Human Rights First Urges Mexican Supreme Court to Find “Remain in Mexico” Illegal

WASHINGTON – With Mexican NGO Fundación para la Justicia y el Estado Democrático de Derecho (FJEDD) bringing to the Mexican Supreme Court a constitutional challenge to the country’s role in the Migrant Protection Protocols, or “Remain in Mexico” policy, Human Rights First and other U.S.-based human rights groups today announced that they submitted amicus curiae letters in support of the case.

At today’s historic press conference—the first time U.S. and Mexican organizations jointly advocated against externalization policies that leave people seeking U.S. asylum stranded in Mexico in danger—Christina Asencio, Director of Research and Analysis for Refugee Protection at Human Rights First, said, “Policies such as ‘Remain in Mexico’, Title 42, metering, and the current asylum ban that act to block or restrict access to U.S. asylum and require people fleeing persecution to remain waiting in Mexico where their lives and physical integrity are at risk are immoral, illegal, and inhumane. In particular, the ‘Remain in Mexico’ policy violates U.S. and international treaty obligations, denies refugee protection to people fleeing persecution and torture, and has resulted in widespread human rights violations against asylum seekers physically in Mexico under the program.”

Also at the press conference were U.S. organizations Al Otro Lado and the Florence Immigrant and Refugee Rights Project; Mexican organizations were represented by FJEDD, Fray Matías de Córdova, and Instituto para las Mujeres en la Migración.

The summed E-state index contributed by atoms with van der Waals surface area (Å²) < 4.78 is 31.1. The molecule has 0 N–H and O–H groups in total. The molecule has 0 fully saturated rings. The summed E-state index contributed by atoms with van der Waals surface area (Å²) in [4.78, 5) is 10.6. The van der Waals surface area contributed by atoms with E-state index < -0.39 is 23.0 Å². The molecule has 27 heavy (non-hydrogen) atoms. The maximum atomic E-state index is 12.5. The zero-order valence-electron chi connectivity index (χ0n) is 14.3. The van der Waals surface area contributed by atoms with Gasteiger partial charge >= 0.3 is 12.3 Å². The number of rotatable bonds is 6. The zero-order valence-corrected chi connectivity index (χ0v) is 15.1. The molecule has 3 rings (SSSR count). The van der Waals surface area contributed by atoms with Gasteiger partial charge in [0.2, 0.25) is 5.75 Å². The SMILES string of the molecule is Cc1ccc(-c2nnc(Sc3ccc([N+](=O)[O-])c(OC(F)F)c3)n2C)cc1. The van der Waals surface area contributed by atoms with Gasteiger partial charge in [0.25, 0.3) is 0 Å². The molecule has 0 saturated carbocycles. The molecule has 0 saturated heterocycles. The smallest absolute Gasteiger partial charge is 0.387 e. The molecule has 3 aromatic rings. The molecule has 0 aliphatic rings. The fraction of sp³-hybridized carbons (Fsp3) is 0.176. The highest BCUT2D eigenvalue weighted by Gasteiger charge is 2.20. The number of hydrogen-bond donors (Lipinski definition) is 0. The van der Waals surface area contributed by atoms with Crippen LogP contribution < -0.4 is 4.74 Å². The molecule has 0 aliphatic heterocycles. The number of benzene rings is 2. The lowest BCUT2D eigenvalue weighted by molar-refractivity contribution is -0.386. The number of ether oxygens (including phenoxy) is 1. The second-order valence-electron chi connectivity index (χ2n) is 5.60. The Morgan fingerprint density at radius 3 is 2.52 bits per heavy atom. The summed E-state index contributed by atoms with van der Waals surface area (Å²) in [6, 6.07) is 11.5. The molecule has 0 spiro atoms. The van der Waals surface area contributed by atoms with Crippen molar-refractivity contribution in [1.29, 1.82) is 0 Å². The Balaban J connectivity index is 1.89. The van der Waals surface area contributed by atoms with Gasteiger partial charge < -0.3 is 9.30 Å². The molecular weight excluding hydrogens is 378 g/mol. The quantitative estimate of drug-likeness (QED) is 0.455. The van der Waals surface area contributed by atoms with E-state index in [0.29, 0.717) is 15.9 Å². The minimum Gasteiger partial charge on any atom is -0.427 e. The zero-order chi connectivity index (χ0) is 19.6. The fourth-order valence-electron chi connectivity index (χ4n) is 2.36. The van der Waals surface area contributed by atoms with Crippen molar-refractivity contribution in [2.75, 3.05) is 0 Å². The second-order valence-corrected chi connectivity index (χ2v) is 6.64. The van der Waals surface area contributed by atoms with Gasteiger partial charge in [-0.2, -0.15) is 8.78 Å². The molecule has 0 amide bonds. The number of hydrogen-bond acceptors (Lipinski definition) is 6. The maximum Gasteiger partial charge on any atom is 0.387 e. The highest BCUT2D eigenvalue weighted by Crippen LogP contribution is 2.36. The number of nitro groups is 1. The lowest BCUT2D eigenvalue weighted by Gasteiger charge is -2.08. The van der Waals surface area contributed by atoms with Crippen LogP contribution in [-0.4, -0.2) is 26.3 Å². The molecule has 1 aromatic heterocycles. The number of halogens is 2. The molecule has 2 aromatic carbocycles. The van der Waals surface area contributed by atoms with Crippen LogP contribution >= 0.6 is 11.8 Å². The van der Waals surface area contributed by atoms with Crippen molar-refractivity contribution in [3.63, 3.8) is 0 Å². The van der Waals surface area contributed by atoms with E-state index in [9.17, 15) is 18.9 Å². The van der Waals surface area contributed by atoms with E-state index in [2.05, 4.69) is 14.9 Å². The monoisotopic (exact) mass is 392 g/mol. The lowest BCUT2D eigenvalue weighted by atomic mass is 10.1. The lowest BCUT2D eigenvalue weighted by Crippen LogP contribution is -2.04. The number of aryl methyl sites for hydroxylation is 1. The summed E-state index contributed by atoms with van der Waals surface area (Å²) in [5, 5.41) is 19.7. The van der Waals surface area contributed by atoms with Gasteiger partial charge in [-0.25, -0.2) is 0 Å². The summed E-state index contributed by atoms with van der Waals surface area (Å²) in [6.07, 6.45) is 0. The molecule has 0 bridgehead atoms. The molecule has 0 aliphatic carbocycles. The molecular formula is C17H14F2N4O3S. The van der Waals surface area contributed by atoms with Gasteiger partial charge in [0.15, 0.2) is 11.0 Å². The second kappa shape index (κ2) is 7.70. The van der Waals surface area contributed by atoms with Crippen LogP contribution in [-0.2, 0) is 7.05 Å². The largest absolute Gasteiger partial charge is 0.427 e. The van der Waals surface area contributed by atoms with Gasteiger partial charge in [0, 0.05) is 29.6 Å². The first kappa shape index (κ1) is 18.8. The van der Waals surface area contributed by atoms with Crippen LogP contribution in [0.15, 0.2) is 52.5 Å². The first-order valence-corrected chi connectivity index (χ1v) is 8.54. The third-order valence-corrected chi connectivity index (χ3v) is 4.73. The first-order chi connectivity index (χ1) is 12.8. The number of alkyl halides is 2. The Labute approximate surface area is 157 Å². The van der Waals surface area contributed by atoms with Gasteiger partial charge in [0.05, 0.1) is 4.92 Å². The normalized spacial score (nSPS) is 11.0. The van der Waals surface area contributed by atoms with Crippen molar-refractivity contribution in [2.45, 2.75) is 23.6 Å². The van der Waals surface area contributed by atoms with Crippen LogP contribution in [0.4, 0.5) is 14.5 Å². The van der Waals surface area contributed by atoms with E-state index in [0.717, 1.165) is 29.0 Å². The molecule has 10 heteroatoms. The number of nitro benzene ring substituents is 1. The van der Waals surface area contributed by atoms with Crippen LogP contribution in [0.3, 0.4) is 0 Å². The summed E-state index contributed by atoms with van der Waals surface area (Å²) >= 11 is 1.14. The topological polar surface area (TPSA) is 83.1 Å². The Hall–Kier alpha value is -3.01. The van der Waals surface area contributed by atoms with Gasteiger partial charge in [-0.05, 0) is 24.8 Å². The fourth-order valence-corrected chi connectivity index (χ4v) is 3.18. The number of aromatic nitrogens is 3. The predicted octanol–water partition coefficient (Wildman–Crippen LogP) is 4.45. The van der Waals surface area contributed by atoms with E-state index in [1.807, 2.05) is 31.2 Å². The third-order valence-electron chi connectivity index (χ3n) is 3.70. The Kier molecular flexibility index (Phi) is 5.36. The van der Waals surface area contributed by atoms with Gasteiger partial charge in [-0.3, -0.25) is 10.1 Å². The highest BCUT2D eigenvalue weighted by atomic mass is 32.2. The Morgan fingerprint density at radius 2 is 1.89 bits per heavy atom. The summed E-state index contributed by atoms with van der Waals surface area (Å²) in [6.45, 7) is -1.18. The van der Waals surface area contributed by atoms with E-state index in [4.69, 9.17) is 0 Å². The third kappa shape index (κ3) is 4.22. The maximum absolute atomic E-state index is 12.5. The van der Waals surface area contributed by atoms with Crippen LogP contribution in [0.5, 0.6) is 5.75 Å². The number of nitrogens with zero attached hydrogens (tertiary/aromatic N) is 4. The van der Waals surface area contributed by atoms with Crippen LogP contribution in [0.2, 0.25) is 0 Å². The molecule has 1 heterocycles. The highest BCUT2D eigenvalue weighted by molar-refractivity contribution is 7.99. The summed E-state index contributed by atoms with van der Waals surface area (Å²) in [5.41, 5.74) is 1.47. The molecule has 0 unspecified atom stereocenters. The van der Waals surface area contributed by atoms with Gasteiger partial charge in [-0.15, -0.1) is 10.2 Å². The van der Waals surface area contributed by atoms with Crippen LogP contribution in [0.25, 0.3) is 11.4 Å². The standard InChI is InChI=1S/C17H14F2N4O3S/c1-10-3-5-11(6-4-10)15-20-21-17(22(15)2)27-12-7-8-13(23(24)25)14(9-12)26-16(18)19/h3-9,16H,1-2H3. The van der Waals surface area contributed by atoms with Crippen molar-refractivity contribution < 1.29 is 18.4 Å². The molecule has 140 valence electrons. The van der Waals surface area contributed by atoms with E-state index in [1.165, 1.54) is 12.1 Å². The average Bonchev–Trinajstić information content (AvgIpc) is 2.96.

In its amicus letter, Human Rights First cites its tracking of at least 1,544 publicly reported cases of kidnappings, murder, torture, rape, and other violent attacks by powerful cartels that control the border region and corrupt officials in Mexico against people returned to Mexico to await their immigration court proceedings.

Human Rights First’s research also shows that 41 percent of nearly 2,700 migrants and asylum-seekers in court-ordered “Remain in Mexico” reimplementation reported violent attacks in Mexico. Kidnappings comprised 36 percent of these attacks, and one in every three involved Mexican police, immigration agents, National Guard officers, and other government officials.

The Mexican Supreme Court of Justice is scheduled to discuss a draft ruling by Minister Speaker Yasmín Esquivel to dismiss the constitutional case on October 11, 2023.

Human Rights First has issued more than 10 reports on “Remain in Mexico”, including most recently Fatally Flawed, and produced numerous reports on Title 42, including a tracker of more than 13,480 harms reported against asylum seekers and migrants blocked in or expelled to Mexico under the policy. Human Rights First has issued three reportson the current asylum ban and continues to monitor its harms.


Published on October 5, 2023


Related Posts

Seeking asylum?

If you do not already have legal representation, cannot afford an attorney, and need help with a claim for asylum or other protection-based form of immigration status, we can help.